“—Who we can only defeat with order, discipline and proper demeaner….Reporting all those who present.,” officially asserted Sergeant Andre Petrovitch, a 30 year old, with a face clean shaven with trimmed mustache, trying to spit polish his boots, his uniform tidy relative to others. “A danger to moral and order to the proper Christian authorities. Is that not correct, Captain Fedoroff?” he continued, to his, for the moment anyway, his official commanding officer.
Federoff, who by any measure, looked more like Cossack civilian than a Captain in the Czar’s Imperial Army, stroked the large wooden crucifix around his neck, agonizing over yet another day of military and moral surprises. “Yes…the ‘proper Christian’ authorities who say that…” He stared pensively at a blood-stained map that he had stolen from the Major’s satchel after he was, according to his official report, killed by enemy fire. Fedoroff assessed the cartography which showed villages that were nothing more than ash or looted ruins by now. The Cossack who hated industrialization even more than the Czar who was betraying his Motherland, know where East, North, West and South were with his gut sense rather than the Major’s Army compass now in his possession, which registered inaccurate information. “Hmmm”, Fedoroff muttered. “I know that high command deems it necessary that we don’t know where we are so we don’t know the way back home, but to confound the Major like this? That is…brilliant!”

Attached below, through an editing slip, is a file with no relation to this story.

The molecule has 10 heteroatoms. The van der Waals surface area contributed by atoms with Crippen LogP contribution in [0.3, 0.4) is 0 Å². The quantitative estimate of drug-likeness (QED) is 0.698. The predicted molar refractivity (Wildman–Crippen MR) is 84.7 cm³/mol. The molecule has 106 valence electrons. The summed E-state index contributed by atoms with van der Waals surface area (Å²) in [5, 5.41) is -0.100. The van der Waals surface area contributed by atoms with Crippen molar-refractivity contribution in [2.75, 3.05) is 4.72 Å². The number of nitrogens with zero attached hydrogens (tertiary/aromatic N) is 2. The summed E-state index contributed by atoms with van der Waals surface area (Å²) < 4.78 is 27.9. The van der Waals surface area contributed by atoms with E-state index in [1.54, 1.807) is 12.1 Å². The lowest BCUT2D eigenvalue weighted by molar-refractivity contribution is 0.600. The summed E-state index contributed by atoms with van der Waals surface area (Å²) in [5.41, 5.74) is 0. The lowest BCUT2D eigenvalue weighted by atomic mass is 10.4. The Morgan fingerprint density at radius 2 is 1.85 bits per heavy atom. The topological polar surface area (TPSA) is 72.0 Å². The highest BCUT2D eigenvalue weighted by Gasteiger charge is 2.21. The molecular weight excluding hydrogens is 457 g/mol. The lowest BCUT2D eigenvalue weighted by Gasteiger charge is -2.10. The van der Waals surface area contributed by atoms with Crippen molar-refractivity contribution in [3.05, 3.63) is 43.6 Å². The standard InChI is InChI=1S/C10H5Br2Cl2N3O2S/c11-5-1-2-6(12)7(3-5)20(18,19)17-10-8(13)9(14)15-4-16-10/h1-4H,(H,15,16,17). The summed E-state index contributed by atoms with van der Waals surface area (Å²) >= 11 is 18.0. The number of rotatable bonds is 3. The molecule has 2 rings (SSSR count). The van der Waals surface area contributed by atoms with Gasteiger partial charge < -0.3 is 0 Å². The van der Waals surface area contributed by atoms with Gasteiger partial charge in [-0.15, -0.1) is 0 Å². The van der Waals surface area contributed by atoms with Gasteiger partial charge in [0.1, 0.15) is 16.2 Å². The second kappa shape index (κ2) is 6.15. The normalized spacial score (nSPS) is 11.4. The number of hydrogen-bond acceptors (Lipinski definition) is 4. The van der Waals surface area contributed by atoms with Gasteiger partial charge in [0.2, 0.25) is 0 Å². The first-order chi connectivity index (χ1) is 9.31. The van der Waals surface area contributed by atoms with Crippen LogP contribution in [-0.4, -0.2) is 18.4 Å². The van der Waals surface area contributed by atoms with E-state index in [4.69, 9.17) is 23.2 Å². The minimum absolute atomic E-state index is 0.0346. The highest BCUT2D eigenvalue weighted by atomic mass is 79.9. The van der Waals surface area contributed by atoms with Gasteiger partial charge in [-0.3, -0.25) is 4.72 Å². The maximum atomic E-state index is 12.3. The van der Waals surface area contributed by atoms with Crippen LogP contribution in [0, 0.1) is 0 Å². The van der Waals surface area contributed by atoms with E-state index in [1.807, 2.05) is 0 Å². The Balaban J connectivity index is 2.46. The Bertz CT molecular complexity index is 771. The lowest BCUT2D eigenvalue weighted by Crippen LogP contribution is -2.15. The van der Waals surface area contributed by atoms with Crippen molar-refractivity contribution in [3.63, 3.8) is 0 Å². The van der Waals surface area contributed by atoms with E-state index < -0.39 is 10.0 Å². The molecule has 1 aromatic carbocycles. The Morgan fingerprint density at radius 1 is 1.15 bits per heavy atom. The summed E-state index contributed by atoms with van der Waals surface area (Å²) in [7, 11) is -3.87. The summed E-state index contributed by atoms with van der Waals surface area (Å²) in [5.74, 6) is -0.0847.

“Indeed,” Raski added. “Like they kept us thinking we were going in circles when we were moved from jails in Moscow to ‘education camps’ in Siberia.”
“And trains with closed compartment that took us away from farmland where the only mode of transportation was a horse, or your own feet,” Petitsia lamented.
Fedoroff noted Seargent Petrovitch taking notes in his ‘diary’, no doubt written for eyes other than his family and friends back home, if indeed the snitch who sought to be Correct rather than right had any family and friends back home. Fedoroff reasoned that some time, some way, Petrovitch would meet the same end as the Major, but that was God’s job, not his. Or maybe it was time for God’s servants to judge as well as carry out His Holy orders.